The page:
Yet another way to serve fried apples is to skip the salt and use cinnamon sugar and a dash of nutmeg instead. You end up with sort of a crustless apple pie that's great with cream or over ice cream! Yum!

Left to right Dora, Christina, and Martha
Yield: 4 servings

German-Style Fried Apples

fried apples

Sweet, buttery, and slightly salty fried apples are made in a skillet for a wonderful, versatile side dish

Prep Time 5 minutes
Cook Time 20 minutes
Total Time 25 minutes


  • 4 large, fresh firm apples, washed and left unpeeled.
  • 4 Tbsp butter
  • 4 tsp sugar or more to taste
  • 1/2 tsp coarse salt or to taste


  1. Core and quarter apples and slice in thin half-moon wedges.
  2. Put apples and butter ina non-stick skillet with a tight-fitting lid.
  3. Cook over medium-low heat until apples release moisture and are tender.
  4. Uncover skillet, sprinkle with sugar and continue cooking over medium heat until liquid is reduced and edges begin to brown slightly.
  5. Just before serving, sprinkle apples with coarse salt.

Nutrition Information:



Serving Size:


Amount Per Serving: Calories: 234Total Fat: 12gSaturated Fat: 7gTrans Fat: 0gUnsaturated Fat: 4gCholesterol: 31mgSodium: 384mgCarbohydrates: 35gFiber: 5gSugar: 27gProtein: 1g

Have you ever made fried apples? What do you serve with them? Who showed you how to make them?

If you enjoyed this recipe today, please share it on your social media accounts like Facebook, Instagram, Twitter, and Pinterest. I’d sure be tickled and ever so grateful, thank you! 

 If you haven’t already, check out my Facebook page where I’ll be posting easy, delicious and family-friendly recipes every week!

Sharing is caring!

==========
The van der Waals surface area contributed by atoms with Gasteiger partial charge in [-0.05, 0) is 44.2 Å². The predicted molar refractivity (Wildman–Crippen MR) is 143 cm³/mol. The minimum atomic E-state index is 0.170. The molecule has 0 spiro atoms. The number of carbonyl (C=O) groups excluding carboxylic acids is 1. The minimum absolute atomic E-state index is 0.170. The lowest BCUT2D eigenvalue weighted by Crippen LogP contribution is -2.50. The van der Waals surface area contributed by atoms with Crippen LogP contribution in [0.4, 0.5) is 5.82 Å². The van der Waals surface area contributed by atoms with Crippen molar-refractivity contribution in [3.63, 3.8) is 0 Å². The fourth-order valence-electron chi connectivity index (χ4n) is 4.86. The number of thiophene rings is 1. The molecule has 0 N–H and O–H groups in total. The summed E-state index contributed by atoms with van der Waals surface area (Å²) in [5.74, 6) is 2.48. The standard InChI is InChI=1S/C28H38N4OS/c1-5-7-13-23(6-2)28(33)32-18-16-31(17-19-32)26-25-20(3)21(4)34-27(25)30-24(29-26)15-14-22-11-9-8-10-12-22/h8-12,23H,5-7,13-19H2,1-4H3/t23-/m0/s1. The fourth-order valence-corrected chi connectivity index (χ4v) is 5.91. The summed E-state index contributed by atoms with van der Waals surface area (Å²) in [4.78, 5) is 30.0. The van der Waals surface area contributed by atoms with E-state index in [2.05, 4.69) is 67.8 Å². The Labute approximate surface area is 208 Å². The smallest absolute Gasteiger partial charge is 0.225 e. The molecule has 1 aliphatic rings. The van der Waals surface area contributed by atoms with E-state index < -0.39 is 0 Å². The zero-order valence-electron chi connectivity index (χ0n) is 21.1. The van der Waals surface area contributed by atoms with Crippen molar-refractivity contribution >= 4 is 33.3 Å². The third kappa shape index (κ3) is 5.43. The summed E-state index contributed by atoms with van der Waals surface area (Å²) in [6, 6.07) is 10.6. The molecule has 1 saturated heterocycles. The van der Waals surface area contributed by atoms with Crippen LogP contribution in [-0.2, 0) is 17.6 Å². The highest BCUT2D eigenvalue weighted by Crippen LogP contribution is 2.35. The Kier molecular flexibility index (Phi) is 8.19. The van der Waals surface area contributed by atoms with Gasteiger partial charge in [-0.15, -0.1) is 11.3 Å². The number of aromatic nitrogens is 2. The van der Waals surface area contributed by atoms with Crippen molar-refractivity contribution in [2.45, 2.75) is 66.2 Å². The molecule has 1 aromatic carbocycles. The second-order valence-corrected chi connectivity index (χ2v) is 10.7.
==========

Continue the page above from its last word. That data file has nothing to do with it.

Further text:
15 comments on “How To Make Fabulous German-Style Fried Apples”

  1. My grandma was born in OK, then spent the better part of 70 years woth the Germans and Swedes in IA. She made fried apples, and I do, too, occasionally. I use butter, sugar, and cinnamon. Then sometimes I serve them with bratwurst, boiled potatoes, and sauerkraut and tomatoes. Sometimes we have hot potato salad, instead of boiled potatoes.
    Fried apples are also good with biscuits and a good, thick sausage gravy. Mmm...now I'm hungry.

    1. Oh, Debra, hearing from someone like you is pure oxygen to me!! I take so much joy in feeding my people and I just love hearing about your grandma! My grandmas both lived in the old country, I am a first-generation American so I wasn't able to get to know them! We have six grandkids who all grew up in the same town where we live and being a grandma is the best gig ever! I did love being a mom very, very much! I think we could be quite the friends!

  2. Hi GB, I found your recipe on Pinterest. Every week we have family dinner with my son’s family and his in-laws. This week we had German food. I was asked to bring cooked apples. I found your recipe and it looked intriguing. My co-mother-in-law assured me the apples would take longer than 20 minutes. I let her take charge (her kitchen) and when I returned to check on the apples the skillet contained applesauce with peels! LOL! Oh well. I added cinnamon and nutmeg but forgot the salt. It was still very tasty. Perhaps you can update the recipe with appropriate times for the covered and uncovered stages. Thanks.